As the prolonged dry conditions continue, Urban Utilities is issuing a warning to gardeners – tree roots are on the move and thirsty.
Lurking underground and on the hunt for water and nutrients, tree roots are the number one cause of blockages in sewer pipes.
Urban Utilities spokesperson, Michelle Cull, said green thumbs needed to be extra cautious.
“Sewers are a prime target for tree roots which are seeking water because of the dry conditions,” she said.
“As we’ve had very little rain, there’s not much water and moisture in the soil.”
In 2018, Urban Utilities crews cleared about 1800 blockages from sewer pipes that were caused by tree roots.
“Some roots are as thin as a strand of hair, so they can creep through even the tiniest joint between two sewer pipes then swell to form a mass of roots and cause a serious blockage,” Ms Cull said.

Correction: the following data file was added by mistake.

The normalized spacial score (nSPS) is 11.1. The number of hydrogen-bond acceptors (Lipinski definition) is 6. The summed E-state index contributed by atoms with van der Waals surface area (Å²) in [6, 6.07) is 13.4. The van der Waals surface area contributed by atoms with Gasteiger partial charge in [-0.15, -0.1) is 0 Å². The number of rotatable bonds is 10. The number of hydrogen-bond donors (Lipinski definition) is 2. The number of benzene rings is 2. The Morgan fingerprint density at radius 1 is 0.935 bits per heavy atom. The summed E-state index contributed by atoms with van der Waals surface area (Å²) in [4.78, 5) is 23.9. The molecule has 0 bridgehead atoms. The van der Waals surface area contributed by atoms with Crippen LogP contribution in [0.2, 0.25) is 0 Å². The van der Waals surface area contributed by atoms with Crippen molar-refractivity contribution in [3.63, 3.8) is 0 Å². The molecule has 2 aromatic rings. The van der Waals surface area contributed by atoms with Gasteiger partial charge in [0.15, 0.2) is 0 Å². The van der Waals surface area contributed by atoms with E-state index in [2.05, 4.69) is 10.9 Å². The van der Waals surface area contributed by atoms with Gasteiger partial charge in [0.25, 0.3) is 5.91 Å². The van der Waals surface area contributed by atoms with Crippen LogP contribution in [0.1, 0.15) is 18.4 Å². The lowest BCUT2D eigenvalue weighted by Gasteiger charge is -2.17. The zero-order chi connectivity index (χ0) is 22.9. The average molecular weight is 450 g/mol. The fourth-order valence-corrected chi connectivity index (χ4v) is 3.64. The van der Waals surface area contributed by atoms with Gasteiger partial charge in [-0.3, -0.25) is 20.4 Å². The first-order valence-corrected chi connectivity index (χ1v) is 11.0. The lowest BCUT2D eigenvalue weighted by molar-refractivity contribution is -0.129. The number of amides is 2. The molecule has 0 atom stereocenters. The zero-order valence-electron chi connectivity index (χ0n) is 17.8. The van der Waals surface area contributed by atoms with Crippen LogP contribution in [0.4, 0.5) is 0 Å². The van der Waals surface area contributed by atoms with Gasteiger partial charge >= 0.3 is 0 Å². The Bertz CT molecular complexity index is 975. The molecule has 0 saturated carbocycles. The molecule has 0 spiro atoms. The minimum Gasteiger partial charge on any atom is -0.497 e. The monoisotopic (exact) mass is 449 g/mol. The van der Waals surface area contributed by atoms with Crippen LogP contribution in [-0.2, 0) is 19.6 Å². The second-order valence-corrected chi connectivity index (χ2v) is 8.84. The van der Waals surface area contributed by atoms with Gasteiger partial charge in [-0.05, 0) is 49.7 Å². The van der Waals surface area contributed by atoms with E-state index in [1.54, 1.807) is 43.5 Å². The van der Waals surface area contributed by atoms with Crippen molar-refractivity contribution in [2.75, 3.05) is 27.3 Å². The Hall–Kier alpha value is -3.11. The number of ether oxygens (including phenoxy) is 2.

“They can also damage your household plumbing, and the repairs can run into the thousands. The best advice is to do some homework before you plant.”
Our top tips for planting include:
- Choose trees with less invasive root systems such as tulipwood, native gardenia, and lemon myrtle. Avoid ones that love to seek out water such as figs, bottlebrushes and paperbarks.
- If you have a small block, chose smaller shrubs rather than trees. Consider what size the plant will be when fully grown. Good choices for shrubs are the New Zealand Christmas bush, camellia sasanquas and viburnum.
- Don’t plant trees too close to sewer pipes – as a general rule, at least three metres from the pipe. If you’re not sure where your pipes are, you can request a drainage plan from your local Council. You can also call Dial Before You Dig on 1100.
- Avoid planting near freshly laid pipes as tree roots are attracted to the softer soil.